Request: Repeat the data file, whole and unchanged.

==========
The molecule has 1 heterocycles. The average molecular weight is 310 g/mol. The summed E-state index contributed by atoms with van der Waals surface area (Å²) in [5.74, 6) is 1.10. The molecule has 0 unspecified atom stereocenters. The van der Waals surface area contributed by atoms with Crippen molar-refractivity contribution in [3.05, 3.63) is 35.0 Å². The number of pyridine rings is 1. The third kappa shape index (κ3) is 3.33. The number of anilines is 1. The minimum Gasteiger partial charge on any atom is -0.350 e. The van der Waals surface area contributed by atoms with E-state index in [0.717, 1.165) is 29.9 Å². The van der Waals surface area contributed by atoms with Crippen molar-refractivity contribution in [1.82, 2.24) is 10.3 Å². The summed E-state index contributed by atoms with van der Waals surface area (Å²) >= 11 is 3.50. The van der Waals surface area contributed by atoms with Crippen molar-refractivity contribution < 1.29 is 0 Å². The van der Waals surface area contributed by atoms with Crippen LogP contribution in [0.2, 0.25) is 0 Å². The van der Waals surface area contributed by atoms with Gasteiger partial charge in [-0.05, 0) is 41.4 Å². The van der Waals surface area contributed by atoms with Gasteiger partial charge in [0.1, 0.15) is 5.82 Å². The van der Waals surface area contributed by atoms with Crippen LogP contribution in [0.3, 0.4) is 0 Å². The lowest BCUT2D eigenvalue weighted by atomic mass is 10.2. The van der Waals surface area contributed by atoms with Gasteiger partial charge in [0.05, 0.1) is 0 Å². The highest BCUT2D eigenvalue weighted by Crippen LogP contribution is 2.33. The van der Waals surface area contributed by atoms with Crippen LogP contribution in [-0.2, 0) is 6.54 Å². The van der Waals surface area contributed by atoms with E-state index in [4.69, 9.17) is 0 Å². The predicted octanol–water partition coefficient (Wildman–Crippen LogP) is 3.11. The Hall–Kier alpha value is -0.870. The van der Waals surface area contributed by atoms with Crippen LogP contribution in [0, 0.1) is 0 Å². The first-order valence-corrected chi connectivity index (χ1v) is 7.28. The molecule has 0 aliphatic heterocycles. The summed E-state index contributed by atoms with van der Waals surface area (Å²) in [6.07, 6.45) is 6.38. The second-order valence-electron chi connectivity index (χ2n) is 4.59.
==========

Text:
The molecule has 1 heterocycles. The average molecular weight is 310 g/mol. The summed E-state index contributed by atoms with van der Waals surface area (Å²) in [5.74, 6) is 1.10. The molecule has 0 unspecified atom stereocenters. The van der Waals surface area contributed by atoms with Crippen molar-refractivity contribution in [3.05, 3.63) is 35.0 Å². The number of pyridine rings is 1. The third kappa shape index (κ3) is 3.33. The number of anilines is 1. The minimum Gasteiger partial charge on any atom is -0.350 e. The van der Waals surface area contributed by atoms with E-state index in [0.717, 1.165) is 29.9 Å². The van der Waals surface area contributed by atoms with Crippen molar-refractivity contribution in [1.82, 2.24) is 10.3 Å². The summed E-state index contributed by atoms with van der Waals surface area (Å²) >= 11 is 3.50. The van der Waals surface area contributed by atoms with Crippen molar-refractivity contribution < 1.29 is 0 Å². The van der Waals surface area contributed by atoms with Crippen LogP contribution in [0.2, 0.25) is 0 Å². The van der Waals surface area contributed by atoms with Gasteiger partial charge in [-0.05, 0) is 41.4 Å². The van der Waals surface area contributed by atoms with Gasteiger partial charge in [0.1, 0.15) is 5.82 Å². The van der Waals surface area contributed by atoms with Crippen LogP contribution in [0.3, 0.4) is 0 Å². The lowest BCUT2D eigenvalue weighted by atomic mass is 10.2. The van der Waals surface area contributed by atoms with Gasteiger partial charge in [0.05, 0.1) is 0 Å². The highest BCUT2D eigenvalue weighted by Crippen LogP contribution is 2.33. The van der Waals surface area contributed by atoms with Crippen LogP contribution in [-0.2, 0) is 6.54 Å². The van der Waals surface area contributed by atoms with E-state index in [4.69, 9.17) is 0 Å². The predicted octanol–water partition coefficient (Wildman–Crippen LogP) is 3.11. The Hall–Kier alpha value is -0.870. The van der Waals surface area contributed by atoms with Crippen LogP contribution in [0, 0.1) is 0 Å². The first-order valence-corrected chi connectivity index (χ1v) is 7.28. The molecule has 0 aliphatic heterocycles. The summed E-state index contributed by atoms with van der Waals surface area (Å²) in [6.07, 6.45) is 6.38. The second-order valence-electron chi connectivity index (χ2n) is 4.59.